When Porsche announced the Cayman GT4, I didn’t need to be convinced that it was a good idea. In fact, even without driving it, I would have gambled the house that it would be worthy of any superlative you could throw at it because a hardcore version of an already unfeasibly joyous sports car is hardly going to be bad. It’s like adding chocolate to cheesecake. You can’t really go wrong.

I was less convinced by the idea of the Range Rover Sport SVR when it was announced. An SUV just isn’t the right basis for a hardcore performance vehicle, right? Just like chocolate wouldn’t go so well with steak. Both are great, but not together. And I should point out that I really do love the Range Rover Sport. On most days it features in my lottery garage as the everyday runabout, albeit in diesel form, because here’s the rub: every sports SUV I’ve ever driven, including the V8 Range Rover Sport and Macan Turbo, I’ve got out of at the other end thinking “sure, it’s great for an SUV, but even if I had limitless cash I’d just buy the diesel and have a few choice ‘proper’ sports cars as well.” Ultimately, Sports SUVs have always made about as much sense to me as tackling miniature topiary with a chainsaw.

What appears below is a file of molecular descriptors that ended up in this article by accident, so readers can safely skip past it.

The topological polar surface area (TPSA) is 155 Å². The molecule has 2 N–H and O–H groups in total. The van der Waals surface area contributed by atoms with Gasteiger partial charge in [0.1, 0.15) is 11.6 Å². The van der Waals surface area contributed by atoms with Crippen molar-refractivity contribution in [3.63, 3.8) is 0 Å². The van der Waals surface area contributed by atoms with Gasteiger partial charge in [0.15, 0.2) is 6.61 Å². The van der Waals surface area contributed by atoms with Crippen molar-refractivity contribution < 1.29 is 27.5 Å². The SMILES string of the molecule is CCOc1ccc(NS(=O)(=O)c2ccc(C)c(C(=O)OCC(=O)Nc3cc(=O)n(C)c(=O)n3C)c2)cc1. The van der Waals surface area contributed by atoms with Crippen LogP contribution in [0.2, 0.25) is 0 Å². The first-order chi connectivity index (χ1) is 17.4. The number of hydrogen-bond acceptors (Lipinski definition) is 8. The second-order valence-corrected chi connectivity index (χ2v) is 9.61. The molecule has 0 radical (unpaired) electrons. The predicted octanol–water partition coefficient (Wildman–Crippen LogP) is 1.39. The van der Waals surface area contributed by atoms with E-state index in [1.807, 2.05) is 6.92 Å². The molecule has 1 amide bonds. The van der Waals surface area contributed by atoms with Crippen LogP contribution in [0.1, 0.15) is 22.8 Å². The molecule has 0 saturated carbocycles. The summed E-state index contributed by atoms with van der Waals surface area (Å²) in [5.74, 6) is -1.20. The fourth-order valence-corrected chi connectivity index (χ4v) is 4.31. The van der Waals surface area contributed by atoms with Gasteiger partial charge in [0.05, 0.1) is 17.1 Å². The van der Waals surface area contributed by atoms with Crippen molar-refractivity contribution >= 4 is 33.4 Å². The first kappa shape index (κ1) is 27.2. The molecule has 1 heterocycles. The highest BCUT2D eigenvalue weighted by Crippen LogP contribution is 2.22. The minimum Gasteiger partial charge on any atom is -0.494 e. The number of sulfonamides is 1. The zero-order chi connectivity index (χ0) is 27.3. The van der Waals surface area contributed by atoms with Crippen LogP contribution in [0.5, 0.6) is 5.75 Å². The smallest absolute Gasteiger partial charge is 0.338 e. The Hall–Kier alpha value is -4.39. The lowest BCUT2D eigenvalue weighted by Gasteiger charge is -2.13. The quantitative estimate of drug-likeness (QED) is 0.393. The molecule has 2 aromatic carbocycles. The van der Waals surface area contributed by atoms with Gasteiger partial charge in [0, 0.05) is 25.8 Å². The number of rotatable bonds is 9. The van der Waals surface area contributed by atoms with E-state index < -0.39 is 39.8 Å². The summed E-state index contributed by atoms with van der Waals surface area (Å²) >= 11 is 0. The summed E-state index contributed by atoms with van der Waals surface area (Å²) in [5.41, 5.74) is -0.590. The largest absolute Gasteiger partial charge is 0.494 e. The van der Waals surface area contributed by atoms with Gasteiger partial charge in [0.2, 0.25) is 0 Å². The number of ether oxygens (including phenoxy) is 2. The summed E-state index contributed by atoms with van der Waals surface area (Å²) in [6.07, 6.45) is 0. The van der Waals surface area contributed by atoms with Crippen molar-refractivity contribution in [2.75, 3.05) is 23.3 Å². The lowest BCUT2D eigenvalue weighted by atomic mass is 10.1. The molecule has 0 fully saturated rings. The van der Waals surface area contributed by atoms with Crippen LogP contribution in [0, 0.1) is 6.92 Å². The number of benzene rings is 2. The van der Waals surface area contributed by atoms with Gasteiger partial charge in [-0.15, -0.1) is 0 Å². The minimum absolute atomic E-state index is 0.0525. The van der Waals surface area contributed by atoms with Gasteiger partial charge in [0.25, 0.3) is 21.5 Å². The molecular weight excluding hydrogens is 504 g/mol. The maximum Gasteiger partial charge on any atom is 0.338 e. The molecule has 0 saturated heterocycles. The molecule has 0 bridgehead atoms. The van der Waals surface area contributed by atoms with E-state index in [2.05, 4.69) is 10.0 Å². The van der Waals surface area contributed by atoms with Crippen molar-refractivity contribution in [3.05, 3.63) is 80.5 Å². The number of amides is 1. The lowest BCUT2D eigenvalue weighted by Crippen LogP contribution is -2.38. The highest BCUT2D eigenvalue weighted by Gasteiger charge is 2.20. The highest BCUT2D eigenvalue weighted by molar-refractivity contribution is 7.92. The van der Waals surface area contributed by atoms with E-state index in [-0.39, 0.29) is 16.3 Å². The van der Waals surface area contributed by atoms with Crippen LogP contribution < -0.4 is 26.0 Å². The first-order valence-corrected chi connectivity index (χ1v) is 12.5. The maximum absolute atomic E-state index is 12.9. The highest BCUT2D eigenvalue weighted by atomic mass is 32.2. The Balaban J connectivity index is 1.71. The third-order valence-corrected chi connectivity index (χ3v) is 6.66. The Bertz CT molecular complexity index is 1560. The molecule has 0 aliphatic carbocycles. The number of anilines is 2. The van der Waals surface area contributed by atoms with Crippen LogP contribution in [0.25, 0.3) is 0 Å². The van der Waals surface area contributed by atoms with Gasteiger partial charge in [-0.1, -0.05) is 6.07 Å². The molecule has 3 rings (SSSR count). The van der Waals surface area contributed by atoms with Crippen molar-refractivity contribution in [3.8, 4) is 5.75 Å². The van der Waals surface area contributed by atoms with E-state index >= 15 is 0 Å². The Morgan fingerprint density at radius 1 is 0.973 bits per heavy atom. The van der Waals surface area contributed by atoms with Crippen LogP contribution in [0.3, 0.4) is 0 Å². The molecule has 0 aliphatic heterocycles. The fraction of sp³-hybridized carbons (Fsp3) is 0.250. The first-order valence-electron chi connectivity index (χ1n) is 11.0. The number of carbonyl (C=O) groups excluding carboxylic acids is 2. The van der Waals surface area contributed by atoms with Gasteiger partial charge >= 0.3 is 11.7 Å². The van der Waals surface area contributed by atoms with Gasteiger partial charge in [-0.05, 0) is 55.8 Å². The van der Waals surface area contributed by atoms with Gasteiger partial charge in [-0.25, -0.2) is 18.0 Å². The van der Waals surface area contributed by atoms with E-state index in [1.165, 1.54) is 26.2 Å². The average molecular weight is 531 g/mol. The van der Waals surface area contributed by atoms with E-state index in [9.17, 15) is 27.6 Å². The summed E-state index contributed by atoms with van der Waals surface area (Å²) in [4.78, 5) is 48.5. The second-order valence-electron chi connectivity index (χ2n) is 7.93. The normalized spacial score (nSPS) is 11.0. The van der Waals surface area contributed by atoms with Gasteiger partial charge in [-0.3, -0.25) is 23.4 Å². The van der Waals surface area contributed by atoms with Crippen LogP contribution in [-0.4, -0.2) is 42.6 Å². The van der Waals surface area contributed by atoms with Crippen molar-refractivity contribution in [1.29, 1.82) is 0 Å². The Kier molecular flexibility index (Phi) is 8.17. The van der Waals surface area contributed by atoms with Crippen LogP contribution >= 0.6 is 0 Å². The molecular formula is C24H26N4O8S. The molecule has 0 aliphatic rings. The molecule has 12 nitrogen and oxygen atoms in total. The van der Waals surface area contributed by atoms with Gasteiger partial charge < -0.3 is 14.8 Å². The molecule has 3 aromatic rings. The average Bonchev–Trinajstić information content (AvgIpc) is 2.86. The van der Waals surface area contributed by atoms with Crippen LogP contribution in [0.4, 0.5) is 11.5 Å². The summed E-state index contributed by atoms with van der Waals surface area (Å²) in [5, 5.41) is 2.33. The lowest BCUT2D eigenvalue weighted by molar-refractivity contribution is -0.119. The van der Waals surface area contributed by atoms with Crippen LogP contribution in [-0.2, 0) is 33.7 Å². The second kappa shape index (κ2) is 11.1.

Then I got free rein with the SVR. By the time I’d rounded the first corner with gusto, I was wondering if I’d fallen through a gap in the Matrix where weight suddenly didn’t affect handling. It’s truly surreal. Get the braking right for a balanced front-end and it tucks into a corner with the sort of voracious precision that you’d expect of a properly well-sorted sports saloon. Feed the power on at the right moment, and the back-end steps out with plenty of warning through the wheel, so you respond accordingly, keep your foot planted and before you know it you’ve executed a neat skid before the car pulls itself right and carries on with a manic, outraged bellow from the exhaust. All of this in a Range Rover Sport that weighs 2335kg.